For how long will the UAW be on strike? Will there be a government shutdown at the end of the month? Does consumer spending suffer once student loan payments resume? What is the ceiling for bond yields? 

No wonder Fed chief Jerome Powell used the word “uncertain” eleven times during the most recent FOMC meeting. He used the term “careful” sixteen times, mostly when outlining how the Fed will proceed.

Our thought bubble: Congratulations! 

The ever-growing wall of worry has reached completion. We were only concerned about a recession at the start of the year. Now the bricks are piled so high that it blocks sight of the ongoing secular bull market.

But: Aren’t stocks expensive? This could be China’s Minsky moment, after all. If Russia uses oil as a weapon this winter, what then?  

Each risk adds another brick in the wall.

Context: After two vicious selloffs in a three-year period (early 2020 and 2022), we dread a recurrence and will take every precaution to prevent it. So the wall just serves as a defense mechanism.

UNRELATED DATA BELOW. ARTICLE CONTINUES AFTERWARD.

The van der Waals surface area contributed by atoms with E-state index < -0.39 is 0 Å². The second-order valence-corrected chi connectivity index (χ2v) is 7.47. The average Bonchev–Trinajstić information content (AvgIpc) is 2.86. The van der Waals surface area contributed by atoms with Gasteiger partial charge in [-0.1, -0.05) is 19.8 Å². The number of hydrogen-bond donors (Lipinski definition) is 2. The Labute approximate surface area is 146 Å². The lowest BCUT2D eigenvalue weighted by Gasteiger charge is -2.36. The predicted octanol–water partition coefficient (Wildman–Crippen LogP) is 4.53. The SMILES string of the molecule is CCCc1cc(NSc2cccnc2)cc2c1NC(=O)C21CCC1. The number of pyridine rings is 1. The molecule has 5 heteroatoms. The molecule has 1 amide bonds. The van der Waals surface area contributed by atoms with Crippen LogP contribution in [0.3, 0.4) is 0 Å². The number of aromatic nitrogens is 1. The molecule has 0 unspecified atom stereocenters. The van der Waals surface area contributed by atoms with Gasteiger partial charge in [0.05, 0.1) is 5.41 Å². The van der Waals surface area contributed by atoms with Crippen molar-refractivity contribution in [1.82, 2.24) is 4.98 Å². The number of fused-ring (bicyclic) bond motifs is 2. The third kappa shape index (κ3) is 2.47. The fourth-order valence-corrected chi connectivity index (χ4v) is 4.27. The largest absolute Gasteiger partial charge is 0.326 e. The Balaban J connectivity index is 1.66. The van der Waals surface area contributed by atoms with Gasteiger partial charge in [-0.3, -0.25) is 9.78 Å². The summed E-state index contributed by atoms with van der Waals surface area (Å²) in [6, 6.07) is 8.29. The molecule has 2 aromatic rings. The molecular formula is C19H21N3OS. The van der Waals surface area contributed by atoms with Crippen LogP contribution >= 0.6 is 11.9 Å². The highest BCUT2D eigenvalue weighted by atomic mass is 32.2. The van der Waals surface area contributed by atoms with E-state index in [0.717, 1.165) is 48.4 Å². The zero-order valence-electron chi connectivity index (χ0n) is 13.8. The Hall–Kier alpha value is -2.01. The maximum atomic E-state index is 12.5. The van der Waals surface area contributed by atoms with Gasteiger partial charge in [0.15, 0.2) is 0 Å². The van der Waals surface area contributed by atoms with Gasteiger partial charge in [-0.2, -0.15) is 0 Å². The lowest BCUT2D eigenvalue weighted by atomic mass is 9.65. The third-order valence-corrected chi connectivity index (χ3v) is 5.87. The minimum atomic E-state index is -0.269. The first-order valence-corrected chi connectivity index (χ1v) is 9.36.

Investors really overestimate the risks and underestimate the potential returns as a result of this recency bias. The bricks are constant reminders of the kind of pain that markets can inflict.

Fact: At the lows last October, the AAII Sentiment Survey showed bearishness had reached more extreme than during the depths of the pandemic or the global financial crisis.  And it matched with the bottom of the awful bear market that followed the dotcom bust and lasted 2.5 years.

Get smart: Such pessimism is uncommon. We already priced in a lot of future fears so worrying is counterproductive. 

At 31 percent, the AAII bullish sentiment is well below the stock market peaks in 1987 (when it reached 52 percent), 2000 (39 percent), 2007 (54 percent), and 2020 (41 percent). 

Our advice? Hold on. Better times are around the corner. 

Source: American Association of Individual Investors